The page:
Thursday, September 23, 2010

Sleeping and Waking

I was planning an entry about how sweet and moving being a mother is...then, Ila was awake last night from 3:45 to well past 5 AM. It's hard for me, at some moments during times like these, to remember that Ila is not being "bad." She's just doing something I don't particularly want her to do. In this case, she's keeping her little mole eyes open and her little limbs thrashing. I tried last night to not be overwhelmed with frustration or anxiety that this is the first step down a long road of not sleeping. I just tried to be present - Kiyomi and I lying quietly in the dark, silently willing Ila to follow our lead while hearing her little piglet grunts and mousy squeaks and feeling her little legs doing mermaid kicks on the bed. But, it's hard to be present in a present you don't like.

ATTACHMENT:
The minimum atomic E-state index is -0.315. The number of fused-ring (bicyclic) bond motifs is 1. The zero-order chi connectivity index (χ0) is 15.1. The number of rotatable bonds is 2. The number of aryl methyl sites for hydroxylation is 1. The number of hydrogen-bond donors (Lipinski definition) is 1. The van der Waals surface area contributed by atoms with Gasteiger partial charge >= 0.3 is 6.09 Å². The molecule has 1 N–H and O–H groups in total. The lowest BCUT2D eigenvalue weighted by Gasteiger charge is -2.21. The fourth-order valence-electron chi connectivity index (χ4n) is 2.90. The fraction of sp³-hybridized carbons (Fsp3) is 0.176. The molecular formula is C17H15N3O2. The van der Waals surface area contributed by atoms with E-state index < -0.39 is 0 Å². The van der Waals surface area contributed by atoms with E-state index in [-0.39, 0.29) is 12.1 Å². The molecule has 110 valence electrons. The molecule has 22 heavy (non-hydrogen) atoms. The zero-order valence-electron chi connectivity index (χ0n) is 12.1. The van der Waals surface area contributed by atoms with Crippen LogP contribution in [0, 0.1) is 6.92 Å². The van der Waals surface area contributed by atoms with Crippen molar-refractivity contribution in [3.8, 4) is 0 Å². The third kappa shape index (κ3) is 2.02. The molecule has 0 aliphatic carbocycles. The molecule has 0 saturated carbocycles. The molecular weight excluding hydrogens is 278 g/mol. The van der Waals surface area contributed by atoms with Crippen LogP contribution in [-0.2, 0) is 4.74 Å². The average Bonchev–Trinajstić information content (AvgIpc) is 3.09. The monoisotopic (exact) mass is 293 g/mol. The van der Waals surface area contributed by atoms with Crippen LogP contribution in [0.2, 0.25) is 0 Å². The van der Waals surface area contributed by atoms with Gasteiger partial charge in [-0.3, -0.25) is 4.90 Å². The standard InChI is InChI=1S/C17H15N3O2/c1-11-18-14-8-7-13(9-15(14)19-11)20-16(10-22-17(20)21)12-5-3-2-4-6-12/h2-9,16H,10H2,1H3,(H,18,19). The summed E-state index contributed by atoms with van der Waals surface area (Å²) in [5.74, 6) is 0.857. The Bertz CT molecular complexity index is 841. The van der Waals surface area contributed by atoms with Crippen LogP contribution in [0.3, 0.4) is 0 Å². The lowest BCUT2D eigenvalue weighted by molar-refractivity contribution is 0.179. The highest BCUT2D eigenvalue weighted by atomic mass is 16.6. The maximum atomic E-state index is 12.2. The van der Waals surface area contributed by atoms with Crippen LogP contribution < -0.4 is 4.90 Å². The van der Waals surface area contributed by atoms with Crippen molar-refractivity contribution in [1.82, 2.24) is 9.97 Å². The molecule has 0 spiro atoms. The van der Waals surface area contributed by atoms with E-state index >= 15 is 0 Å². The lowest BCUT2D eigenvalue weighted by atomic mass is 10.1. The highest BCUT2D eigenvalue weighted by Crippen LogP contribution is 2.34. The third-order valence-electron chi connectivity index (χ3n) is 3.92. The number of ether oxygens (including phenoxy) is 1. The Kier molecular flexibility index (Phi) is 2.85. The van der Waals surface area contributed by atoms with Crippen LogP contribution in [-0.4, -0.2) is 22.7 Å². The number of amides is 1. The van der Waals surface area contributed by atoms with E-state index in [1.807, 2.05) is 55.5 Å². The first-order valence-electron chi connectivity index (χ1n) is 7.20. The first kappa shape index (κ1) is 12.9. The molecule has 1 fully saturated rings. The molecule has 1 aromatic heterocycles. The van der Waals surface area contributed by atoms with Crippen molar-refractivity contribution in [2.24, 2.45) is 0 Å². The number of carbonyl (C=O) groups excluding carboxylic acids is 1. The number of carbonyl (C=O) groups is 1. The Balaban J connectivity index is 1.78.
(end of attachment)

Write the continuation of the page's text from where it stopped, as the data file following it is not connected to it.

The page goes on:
I feel that, in general, I am a fairly relaxed first time mom (is that an oxymoron?). I mean, I didn't know what to expect - I didn't know if I would be anxious and worried all the time. Fortunately, I am not too much of a worrier. However - and I did not anticipate this at all - I feel guilty with great frequency. When I lie Ila down to coo and gurgle and bat at her little toys while I run out to get the laundry, bring it in, fold it and put it away, I feel I'm being wildly irresponsible and a terrible parent. I feel guilty that I don't hold her enough, talk to her enough, stimulate her enough. Yesterday, for instance, I had her lying on the front bedroom bed while I tidied up in that room. The chaos of that room was driving me crazy, but I felt guilty doing it, like I should just be lying on the bed with her the whole time talking and playing - which is a pretty tame form of playing at this point in her life, mainly consisting of trying to grab and pull anything and everything to her mouth. She's happy for quite a while lying on her own - especially if I'm in the same room...but I feel guilty that I'm not - I don't know - constantly in complete attendance.